The applicant came to Ireland from Nigeria in 2007. She applied for refugee status in 2011. Her application was unsuccessful. She appealed to the first respondent. The appeal was a papers only appeal. The appeal was unsuccessful. The Refugee Appeals Tribunal made adverse credibility findings based on matters that had not been put to the applicant and concluded that cumulatively the applicant had not proved that she was a refugee. The applicant challenged the decision by way of judicial review. The High Court (Humphreys J.) held that one finding in the decision was invalid but that this did not render the entire decision invalid. The applicant applied for leave to appeal to the Court of Appeal. Humphreys J. certified the following for appeal as a question of exceptional importance:
“Whether, in the case of a decision that is supported by a number of reasons, one or more of which are unsustainable, the overall conclusion can be upheld if the court considers, as a matter of reason and common sense, and on reading the decision in the round, that the invalid reasons are not major and do not go to the core of the decision, even if:
(a) despite not being major and not going to the core claim, they could be said to impact upon, in the sense of being relevant or potentially relevant to, the core claim;
(b) the decision is cumulative; or
(c) there is no express assignment of weight by the decision-maker to individual factors.”
The Court of Appeal found in favour of the applicant, holding that in a papers only appeal, the applicant remained entitled to an effective appeal remedy in accordance with the purpose and objective of Directive 2005/85/EC. She was also entitled to be afforded fair procedures under Article 40.3 of the Constitution. Her rights in these respects were not diluted or reduced by the fact that she could not require an oral hearing. The court stated that in a papers only appeal, the right to an effective appeal remedy was of particular importance where adverse credibility findings had been made against an applicant which had led to her application for refugee status being refused. Even where an applicant had an opportunity of addressing matters which led to an adverse credibility finding, the first respondent must still take particular care to ensure that fair procedures had been applied to the consideration of the appeal.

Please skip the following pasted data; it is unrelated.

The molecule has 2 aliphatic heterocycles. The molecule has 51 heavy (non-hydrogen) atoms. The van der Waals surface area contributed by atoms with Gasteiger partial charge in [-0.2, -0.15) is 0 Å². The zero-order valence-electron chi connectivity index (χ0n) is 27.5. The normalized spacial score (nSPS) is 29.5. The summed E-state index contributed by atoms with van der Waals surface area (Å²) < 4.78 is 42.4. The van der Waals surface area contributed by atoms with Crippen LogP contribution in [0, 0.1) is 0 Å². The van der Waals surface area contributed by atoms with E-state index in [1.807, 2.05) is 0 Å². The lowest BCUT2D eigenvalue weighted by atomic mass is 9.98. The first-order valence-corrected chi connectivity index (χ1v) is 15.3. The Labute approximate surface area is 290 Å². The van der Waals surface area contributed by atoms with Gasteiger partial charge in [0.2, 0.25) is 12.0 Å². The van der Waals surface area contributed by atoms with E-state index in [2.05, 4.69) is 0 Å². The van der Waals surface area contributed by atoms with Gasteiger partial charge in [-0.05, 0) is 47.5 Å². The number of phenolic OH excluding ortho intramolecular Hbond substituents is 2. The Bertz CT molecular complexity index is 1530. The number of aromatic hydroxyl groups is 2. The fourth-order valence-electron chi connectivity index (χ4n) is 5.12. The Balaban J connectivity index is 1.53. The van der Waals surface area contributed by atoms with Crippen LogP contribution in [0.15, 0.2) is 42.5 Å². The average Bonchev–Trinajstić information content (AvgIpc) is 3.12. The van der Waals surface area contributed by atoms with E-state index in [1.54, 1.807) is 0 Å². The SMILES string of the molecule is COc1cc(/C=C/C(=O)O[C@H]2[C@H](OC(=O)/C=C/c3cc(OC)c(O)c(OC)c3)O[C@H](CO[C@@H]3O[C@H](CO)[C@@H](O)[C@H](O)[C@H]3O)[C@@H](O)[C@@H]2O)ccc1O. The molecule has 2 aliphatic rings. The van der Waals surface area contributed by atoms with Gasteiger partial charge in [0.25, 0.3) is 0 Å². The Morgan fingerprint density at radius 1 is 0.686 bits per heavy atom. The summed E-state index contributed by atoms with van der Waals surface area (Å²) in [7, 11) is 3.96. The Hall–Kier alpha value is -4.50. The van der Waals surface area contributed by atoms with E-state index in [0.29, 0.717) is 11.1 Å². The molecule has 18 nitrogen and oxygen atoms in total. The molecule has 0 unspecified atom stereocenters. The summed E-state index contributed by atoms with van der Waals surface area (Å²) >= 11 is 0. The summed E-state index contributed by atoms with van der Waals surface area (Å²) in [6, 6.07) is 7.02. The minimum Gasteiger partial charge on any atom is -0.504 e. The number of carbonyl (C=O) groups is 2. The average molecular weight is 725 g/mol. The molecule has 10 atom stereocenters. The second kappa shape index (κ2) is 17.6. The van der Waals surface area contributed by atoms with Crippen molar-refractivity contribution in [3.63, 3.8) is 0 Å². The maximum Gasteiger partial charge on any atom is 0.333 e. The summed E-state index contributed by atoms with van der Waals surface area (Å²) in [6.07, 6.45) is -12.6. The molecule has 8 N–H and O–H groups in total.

While each case needed to be considered on its own facts, the court stated that as a general principle, where an issue of concern emerged for the first time on a papers only appeal in relation to a matter which the appellant had not already had a fair opportunity to address and that concern was in relation to something material to the basis on which asylum was being sought, and therefore to the decision whether or not she be granted a declaration of refugee status, the applicant was as a matter of fair procedures entitled to an opportunity to address it before any adverse finding of credibility was made against her. Whether that opportunity required some form of oral hearing in relation to the concern or could be dealt with fairly and adequately in writing would depend on the particular facts. It was held that where an applicant was not afforded some opportunity to address some matter of significance that arose for the first time on a papers only appeal before that matter was relied upon for an adverse credibility finding, the finding in question might have to be set aside, particularly where that finding was objectively material to the basis for a conclusion that the applicant lacked credibility, and the decision on appeal was to uphold the recommendation of the Refugee Applications Commissioner to refuse a declaration.
Where there was a single fact, which was incorrect, within a decision as to credibility reached on a cumulative basis, or where the decision maker had failed to take into account some material fact, or where no opportunity was provided to the applicant to comment upon some matter of material concern to the decision maker upon which in part the adverse credibility finding was based, that might not of itself be sufficient to justify setting aside the overall decision as to credibility. Every case must be considered on its own facts when assessing the materiality of any particular error. The greater the number of reasons that were found to be flawed because the applicant had not been provided with an opportunity to address or otherwise comment upon the matters of concern upon which they were based, the more likely it was that the foundations of the overall decision reached on a cumulative basis were undermined to the extent that it must be set aside.
Decision: Appeal allowed.